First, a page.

Obstruction of justice is a criminal charge that often sneaks up on people — because they often don’t realize that what they’re doing is illegal at the time they’re doing it.

They may know that their actions are improper or morally wrong, but people often confuse “freedom of speech” to mean that they’re free to say anything they want — even lie — to the police.

That can land you in big trouble. Here is what you should understand about obstruction charges:

1. You can be charged with obstruction of justice for physically interfering in any police action in any way.

That means that if you grab an officer’s arm while he or she is trying to handcuff a suspect — even just to plead with the officer to relent — you could find yourself in handcuffs next.

2. Lying about your identity or lying to police during an investigation is considered obstruction.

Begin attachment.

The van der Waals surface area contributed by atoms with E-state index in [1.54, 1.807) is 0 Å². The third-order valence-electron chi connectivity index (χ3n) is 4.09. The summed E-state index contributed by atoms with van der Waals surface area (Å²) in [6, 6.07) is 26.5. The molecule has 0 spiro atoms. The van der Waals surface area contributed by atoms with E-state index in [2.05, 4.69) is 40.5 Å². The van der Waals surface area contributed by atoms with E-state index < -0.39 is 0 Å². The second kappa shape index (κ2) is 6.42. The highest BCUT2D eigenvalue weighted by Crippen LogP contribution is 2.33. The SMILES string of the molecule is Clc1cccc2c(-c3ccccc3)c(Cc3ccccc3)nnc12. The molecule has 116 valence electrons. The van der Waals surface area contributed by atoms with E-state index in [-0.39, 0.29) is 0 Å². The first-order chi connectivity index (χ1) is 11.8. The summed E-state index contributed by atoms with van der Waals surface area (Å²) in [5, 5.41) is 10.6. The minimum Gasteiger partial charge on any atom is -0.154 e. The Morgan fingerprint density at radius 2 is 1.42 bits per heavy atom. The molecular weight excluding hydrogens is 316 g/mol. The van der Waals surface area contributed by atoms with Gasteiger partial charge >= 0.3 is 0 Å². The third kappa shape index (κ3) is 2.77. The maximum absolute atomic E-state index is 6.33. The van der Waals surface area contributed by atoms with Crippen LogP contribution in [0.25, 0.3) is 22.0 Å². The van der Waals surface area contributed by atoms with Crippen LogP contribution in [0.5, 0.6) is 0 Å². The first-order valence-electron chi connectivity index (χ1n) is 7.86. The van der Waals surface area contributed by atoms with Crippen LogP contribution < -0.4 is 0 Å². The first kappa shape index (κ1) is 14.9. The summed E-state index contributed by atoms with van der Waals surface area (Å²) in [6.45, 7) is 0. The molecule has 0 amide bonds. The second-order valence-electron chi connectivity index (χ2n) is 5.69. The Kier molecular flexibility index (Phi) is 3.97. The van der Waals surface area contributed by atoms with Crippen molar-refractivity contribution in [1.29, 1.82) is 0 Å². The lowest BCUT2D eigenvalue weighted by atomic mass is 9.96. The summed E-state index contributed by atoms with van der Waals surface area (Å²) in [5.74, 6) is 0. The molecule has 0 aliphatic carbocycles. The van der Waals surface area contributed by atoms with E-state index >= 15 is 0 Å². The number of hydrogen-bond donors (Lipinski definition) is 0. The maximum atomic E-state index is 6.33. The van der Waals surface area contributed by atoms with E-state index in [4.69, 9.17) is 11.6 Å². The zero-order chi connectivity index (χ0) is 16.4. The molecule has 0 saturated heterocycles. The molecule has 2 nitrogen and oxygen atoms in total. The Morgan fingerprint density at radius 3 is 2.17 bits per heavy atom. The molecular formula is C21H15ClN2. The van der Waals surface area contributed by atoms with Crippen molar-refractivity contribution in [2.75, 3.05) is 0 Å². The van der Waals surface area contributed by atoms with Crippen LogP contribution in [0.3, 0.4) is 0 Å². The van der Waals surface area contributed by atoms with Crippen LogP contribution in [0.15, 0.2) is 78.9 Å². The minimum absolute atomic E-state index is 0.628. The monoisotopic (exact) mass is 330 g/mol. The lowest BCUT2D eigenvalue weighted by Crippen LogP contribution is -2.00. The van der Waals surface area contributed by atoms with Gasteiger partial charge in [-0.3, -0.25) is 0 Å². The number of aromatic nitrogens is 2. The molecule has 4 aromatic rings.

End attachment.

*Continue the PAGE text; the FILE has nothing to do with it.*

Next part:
If you don’t want to tell the police who you are, you’re better off saying nothing than lying about your identity in an investigation. Similarly, say nothing and ask for an attorney rather than lie in response to any questions from the police. Obstruction requires an affirmative action on your part — a failure to act (or respond to questions) doesn’t count.

3. Warning a friend or relative that the police are looking for them is also a crime.

It’s only human nature to want to look out for the people you care about. However, if you willingly hide someone that the police are looking for, lie about his or her presence in your home if the police come knocking or pick up the phone and warn that person that the police are on their way, that’s obstruction.

Obstruction of justice is a serious charge that requires serious consideration on your part. If you aren’t sure how to respond to the police, your best bet to avoid a criminal charge is to exercise your right to remain silence while you seek legal advice

Source: FindLaw, “Obstruction of Justice,” accessed Dec. 06, 2017